Fertilizer prices at record highs, but most don’t change their plans |
Mark Mueller’s spring fertilizer bill reflects the price spike many farmers are feeling in the Midwest.
The Bremer County, Iowa farmer said his anhydrous spring applications cost him more than triple what he spent last year. The silver lining, Mueller said, is today’s high commodity prices.
“Everything is going to be terribly expensive this year, but corn prices allow us to make it work economically,” Mueller said.
The concern he has is what happens when prices inevitably reverse course.
“These prices will come down quickly, but input prices will go down very slowly,” he said.
Those concerns aren’t limited to northeast Iowa, said Marty Marr, a farmer from Morgan County, Ill., and president of the Illinois Corn Growers Association. Marr applied much of his fertilizer in the fall, and many farmers changed their fertilizer plans for the season.
“Some people may have wanted to do split apps,” Marr said. “The uncertainty kind of forced our hand and we submitted our applications in the fall. Considering the uncertain future of availability, even, it seemed that at the start of the year, a perfect storm was brewing.
As the spring of 2022 rapidly approaches, the national average anhydrous price was $1,488/ton as of February 25, with Iowa averaging $1,522 and Missouri averaging $1,503. The Illinois average has not been updated to the latest DTN index.
Marr said the surprising aspect of the price increase is how quickly everything has gone up.
“What’s amazing is how fast it’s increased,” Marr said. “The price was moving quite aggressively. That eroded some of last year’s margin because you’re doubling your fertilizer prices if you stick to your normal schedule. »
Rising fertilizer costs are leading farmers to consider changing their acreage this growing season, with corn looking considerably more expensive to grow than soybeans. However, many farmers still find prices fair enough not to switch drastically to soybeans. Robb Ewoldt, an eastern Iowa farmer and president of the Iowa Soybean Association, applied his fertilizer last fall and said he doesn’t plan to make many changes to his fields this year.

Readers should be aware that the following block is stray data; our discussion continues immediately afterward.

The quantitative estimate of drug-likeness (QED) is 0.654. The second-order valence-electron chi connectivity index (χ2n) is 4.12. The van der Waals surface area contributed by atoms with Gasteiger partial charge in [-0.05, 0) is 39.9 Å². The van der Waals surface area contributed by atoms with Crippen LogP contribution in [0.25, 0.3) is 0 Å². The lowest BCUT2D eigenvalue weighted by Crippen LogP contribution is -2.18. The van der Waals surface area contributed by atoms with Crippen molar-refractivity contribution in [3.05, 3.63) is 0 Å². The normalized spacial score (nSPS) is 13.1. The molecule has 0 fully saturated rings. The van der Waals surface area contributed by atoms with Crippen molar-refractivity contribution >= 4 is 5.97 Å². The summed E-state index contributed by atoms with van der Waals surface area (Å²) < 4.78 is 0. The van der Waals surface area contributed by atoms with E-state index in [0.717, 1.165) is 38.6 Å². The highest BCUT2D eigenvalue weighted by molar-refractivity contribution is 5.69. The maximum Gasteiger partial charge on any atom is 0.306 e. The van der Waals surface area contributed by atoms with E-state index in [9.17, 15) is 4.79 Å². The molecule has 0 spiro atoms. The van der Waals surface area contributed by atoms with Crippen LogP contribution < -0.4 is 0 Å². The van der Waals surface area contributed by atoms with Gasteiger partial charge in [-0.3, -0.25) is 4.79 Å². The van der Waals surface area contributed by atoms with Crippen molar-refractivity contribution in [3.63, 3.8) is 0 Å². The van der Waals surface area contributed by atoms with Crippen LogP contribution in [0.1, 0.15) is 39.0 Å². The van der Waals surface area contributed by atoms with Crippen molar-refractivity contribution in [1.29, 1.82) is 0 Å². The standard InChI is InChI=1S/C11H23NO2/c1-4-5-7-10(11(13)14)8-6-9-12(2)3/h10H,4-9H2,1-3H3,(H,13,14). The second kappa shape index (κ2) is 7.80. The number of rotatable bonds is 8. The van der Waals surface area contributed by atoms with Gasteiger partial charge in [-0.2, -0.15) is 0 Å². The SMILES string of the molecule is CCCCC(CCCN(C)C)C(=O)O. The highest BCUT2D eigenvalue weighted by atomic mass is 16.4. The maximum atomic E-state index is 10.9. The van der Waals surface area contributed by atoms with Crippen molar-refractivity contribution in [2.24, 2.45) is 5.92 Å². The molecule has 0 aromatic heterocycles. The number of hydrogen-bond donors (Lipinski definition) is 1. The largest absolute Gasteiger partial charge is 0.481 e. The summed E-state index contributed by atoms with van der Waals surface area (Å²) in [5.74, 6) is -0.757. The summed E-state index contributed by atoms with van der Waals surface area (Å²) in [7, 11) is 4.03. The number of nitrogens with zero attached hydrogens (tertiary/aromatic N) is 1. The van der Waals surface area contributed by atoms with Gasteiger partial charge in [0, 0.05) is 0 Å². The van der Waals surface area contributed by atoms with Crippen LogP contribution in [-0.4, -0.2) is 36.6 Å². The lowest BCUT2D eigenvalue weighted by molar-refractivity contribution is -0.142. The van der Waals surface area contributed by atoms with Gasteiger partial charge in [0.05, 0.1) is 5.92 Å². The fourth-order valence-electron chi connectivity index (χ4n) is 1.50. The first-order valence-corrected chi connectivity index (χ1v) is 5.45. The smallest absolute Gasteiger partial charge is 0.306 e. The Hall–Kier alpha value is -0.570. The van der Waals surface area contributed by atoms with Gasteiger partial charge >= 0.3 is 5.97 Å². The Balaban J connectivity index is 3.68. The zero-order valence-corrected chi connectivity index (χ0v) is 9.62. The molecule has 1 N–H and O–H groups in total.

“When you look at the percentage of inputs in the crop, it’s not a big change,” he said. “When I can sell off-field corn for $5.80, I think I can pay 20, 30, or 50 percent more for herbicide because it’s still going to be profitable. It still works.”
Ewoldt spoke with producers in the Midwest and said the general consensus was that few people were going to adjust their acres.
“Those who saw this coming bought ahead,” he said. “Those that can move acreage due to input costs could be the smaller farms that haven’t prepaid or booked in advance. There was even talk of going to beans on beans, but it never ended well for me.
In Linn County, Iowa, farmer Dan Voss said he was able to get his anhydrous last August for nearly $740 a ton, and although it was part of his normal schedule, he knew the prices would increase. This led to some additional purchases.
“I booked a bunch of P’s and K’s early, and I don’t always do that,” Voss said. “It worked.”
He said his operation usually adds potash after the first cut of hay and usually buys some in late fall or winter. This year, he is waiting to see if prices will eventually come down before making those purchases.
Marr said that ultimately farmers are learning together because costs and prices are at historically high levels. He said there have been challenges before, and this is another that farmers will be able to overcome.
“We’re in an area that we haven’t seen very often,” he said. “We’re looking at $16 beans and maybe $6-7 corn. As my father always said, you have to make the most of what you have each year.